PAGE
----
Toy Maker and Distributor


During the past decade, Megatoys has become a textbook example of effective international trade.

The firm posts $20 million in annual revenues, in large part because of founder Charlie Woo's success at finding Asian manufacturers for the items he distributes to chains like Kmart, Wal-Mart and Toys 'R' Us.

"The growth of Megatoys is the result of the Asian trade business," said Woo. "We understand the U.S. consumer market and can produce the product in Asia."

In addition, Woo has become a political force in Toy Town, the downtown L.A. district where Megatoys and other toy firms are located.

"If you want to know what's going on in the toy industry, just ask Charlie Woo," said Jack Kyser, chief economist at the Los Angeles Economic Development Corp. "He's the voice of Toy Town."

Born in Hong Kong, Woo came to Los Angeles in 1968 and graduated from UCLA in 1972 with a bachelor's degree in physics. Just a year shy of completing his doctorate, he felt obligated to help his parents, who owned ABC Toys, one of the city's first wholesale toy distributors.

In 1989, Woo and his brother Peter formed Megatoys to pursue a more diversified product line featuring gift items, party favors and Halloween costumes. They leased 10,000 square feet of space in Toy Town and with five employees began producing basic toys like dolls and small cars that they sold to local wholesalers.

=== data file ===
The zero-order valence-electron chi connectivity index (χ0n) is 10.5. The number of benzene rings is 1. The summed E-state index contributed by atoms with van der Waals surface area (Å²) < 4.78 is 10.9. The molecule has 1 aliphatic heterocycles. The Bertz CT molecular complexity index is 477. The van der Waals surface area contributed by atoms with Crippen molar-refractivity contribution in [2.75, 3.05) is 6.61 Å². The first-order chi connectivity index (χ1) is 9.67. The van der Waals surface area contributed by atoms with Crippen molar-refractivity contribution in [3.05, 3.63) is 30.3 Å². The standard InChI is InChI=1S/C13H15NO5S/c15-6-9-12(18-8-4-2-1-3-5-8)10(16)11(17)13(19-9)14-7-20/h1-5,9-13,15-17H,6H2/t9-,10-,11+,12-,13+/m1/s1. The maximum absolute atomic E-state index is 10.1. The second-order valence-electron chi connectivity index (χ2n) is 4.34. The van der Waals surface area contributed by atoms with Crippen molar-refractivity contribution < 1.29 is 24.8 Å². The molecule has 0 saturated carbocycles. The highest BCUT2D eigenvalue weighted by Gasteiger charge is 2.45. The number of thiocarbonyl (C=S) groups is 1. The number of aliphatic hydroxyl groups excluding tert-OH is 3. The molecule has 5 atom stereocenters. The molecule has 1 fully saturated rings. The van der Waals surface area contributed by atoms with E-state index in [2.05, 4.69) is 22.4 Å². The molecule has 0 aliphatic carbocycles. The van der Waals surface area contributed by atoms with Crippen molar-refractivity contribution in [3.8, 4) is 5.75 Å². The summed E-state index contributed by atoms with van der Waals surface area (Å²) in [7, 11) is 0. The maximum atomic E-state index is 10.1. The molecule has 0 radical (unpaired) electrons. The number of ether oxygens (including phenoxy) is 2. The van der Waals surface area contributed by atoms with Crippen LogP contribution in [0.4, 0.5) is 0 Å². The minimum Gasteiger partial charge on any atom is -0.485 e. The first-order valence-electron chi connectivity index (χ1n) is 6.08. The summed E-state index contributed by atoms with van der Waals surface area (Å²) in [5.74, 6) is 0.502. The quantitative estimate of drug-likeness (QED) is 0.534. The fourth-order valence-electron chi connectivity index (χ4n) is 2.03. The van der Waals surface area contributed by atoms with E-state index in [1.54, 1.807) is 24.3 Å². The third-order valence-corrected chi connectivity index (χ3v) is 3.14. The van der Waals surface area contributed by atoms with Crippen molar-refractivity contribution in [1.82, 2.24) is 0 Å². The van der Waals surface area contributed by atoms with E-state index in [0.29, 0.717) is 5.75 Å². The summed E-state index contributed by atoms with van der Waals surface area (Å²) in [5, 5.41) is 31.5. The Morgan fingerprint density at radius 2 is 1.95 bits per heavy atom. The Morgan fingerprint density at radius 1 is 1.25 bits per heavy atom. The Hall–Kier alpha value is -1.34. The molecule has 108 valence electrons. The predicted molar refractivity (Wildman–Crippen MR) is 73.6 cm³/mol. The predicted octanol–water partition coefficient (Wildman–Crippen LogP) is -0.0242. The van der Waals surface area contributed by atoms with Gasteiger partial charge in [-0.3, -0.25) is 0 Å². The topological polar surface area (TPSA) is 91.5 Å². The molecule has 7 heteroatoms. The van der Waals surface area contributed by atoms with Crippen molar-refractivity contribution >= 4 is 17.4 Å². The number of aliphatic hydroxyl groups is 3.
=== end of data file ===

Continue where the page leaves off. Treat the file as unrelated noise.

By 1995, they had grown significantly and bought two buildings totaling 120,000 square feet. While the firm does some manufacturing in Los Angeles, Woo mainly relies on factories in Asia and Central America to build the items that Megatoys designs for the changing marketplace.

Since coming to this country, Woo has been influential in helping Asian Americans establish businesses in the downtown area. Now a landlord for many other toy wholesalers, he has also served as chairman for the past three years of Chinese Americans United for Self-Empowerment.

In the future, Woo wants Megatoys to start doing business in the e-commerce world.

"People like myself have more experience in distribution," he said. "The challenge is learning how to function in the wave of the future."

Lisa Boren

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